Having—finally—finished reading Christina Wilson’s wonderful doctoral dissertation “Cedric Gibbons and Metro-Goldwyn-Mayer: The Art of Motion Picture Set Design” (University of Virginia, 1998), I’m particularly delighted that the Gibbons’-supervised masterpiece GRAND HOTEL will be first up in our “Hollywood Modern” film series.
As Wilson writes: “As head of Metro-Goldwyn-Mayer’s Art Department during the 1920s and 1930s, Gibbons received accolades for setting the film industry’s artistic standards through his elegant sets and sophisticated sense of style…His sets gave MGM films the distinctive look that attracted audiences, garnered critical acclaim, and popularized ideas about architecture and interior decoration.”
To sum up Gibbons’ less-than-glamorous background, he was born in Brooklyn in 1890 (not Dublin, as MGM press claimed) and it is possible that he worked within his father’s Manhattan architecture office during his teens. However, after his mother’s sudden death in 1910, he was abandoned by his father and subsequently worked odd jobs to support himself and his siblings. After cobbling together an arts education at the Art Students League in New York City, Gibbons worked first in the field of advertising before being hired at the New Jersey-based Goldwyn Pictures in 1918.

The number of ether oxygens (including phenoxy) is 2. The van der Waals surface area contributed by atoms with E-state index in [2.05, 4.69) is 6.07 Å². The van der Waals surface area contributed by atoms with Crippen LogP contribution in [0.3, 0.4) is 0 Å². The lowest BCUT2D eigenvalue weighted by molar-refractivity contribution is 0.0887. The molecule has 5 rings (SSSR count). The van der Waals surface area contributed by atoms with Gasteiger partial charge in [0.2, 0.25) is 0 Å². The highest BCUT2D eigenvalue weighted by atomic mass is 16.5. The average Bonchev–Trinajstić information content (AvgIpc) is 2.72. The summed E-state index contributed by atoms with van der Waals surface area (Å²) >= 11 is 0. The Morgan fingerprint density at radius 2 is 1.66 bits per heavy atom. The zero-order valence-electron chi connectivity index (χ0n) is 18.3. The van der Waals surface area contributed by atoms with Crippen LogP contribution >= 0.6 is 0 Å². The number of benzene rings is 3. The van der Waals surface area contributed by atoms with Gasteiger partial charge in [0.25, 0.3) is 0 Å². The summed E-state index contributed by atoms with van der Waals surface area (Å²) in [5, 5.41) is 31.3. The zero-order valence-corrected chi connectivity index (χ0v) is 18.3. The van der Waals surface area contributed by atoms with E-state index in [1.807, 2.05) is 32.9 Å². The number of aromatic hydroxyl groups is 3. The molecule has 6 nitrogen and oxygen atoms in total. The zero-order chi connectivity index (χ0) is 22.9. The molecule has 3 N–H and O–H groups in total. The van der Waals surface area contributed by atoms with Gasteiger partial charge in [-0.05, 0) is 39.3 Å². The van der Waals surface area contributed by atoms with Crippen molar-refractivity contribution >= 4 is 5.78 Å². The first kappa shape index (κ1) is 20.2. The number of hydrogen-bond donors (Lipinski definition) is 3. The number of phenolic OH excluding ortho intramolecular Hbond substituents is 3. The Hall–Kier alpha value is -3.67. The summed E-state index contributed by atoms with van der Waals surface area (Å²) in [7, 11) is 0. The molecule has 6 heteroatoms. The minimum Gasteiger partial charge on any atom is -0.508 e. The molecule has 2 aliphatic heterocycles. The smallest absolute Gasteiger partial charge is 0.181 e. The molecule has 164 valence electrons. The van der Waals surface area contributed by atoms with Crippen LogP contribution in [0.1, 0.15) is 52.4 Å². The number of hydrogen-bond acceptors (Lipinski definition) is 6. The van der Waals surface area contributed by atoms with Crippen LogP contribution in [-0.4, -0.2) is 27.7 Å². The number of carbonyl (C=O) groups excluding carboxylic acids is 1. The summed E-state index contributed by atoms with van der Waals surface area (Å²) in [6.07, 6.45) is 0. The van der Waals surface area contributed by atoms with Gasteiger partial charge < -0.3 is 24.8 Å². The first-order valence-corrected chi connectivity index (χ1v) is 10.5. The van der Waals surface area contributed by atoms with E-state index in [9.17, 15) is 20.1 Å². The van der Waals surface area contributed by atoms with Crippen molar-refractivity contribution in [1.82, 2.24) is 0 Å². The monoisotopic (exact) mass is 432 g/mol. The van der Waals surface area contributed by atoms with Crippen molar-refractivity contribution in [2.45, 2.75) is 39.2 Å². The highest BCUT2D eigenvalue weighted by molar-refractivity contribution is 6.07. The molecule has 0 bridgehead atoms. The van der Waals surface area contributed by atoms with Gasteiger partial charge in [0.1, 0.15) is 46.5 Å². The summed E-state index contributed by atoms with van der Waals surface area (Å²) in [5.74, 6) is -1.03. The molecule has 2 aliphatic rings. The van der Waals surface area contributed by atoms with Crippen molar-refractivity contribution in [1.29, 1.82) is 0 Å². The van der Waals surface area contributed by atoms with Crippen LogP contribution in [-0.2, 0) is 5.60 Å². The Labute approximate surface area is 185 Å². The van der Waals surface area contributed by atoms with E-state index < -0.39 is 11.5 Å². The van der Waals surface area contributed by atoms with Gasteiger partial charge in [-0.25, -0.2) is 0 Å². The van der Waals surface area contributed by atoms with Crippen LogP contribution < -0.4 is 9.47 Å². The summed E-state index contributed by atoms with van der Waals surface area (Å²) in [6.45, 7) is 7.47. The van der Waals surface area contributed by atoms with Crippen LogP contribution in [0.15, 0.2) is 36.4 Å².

In the years that followed, Gibbons managed to survive relocation to the west coast, a brief military stint, various studio mergers, and the upheaval caused by the arrival of sound. Rather than find himself battered by these changes, Gibbons became established as a respected artist among his peers and a design star in the architectural press during the late 1920s. One of the founding members of the Academy of Motion Picture Arts and Sciences in 1927, Gibbons also helped establish the Academy’s annual awards ceremony, for which he also designed the statuette—’Oscar.’ The same award he himself would receive 11 times, with 39 nominations.
While Cedric Gibbons wasn’t nominated for GRAND HOTEL, the film nonetheless won “Best Picture” for 1932. One wonders whether the picture would have been quite so successful were it not for the thoroughly dazzling sets within which the story takes place.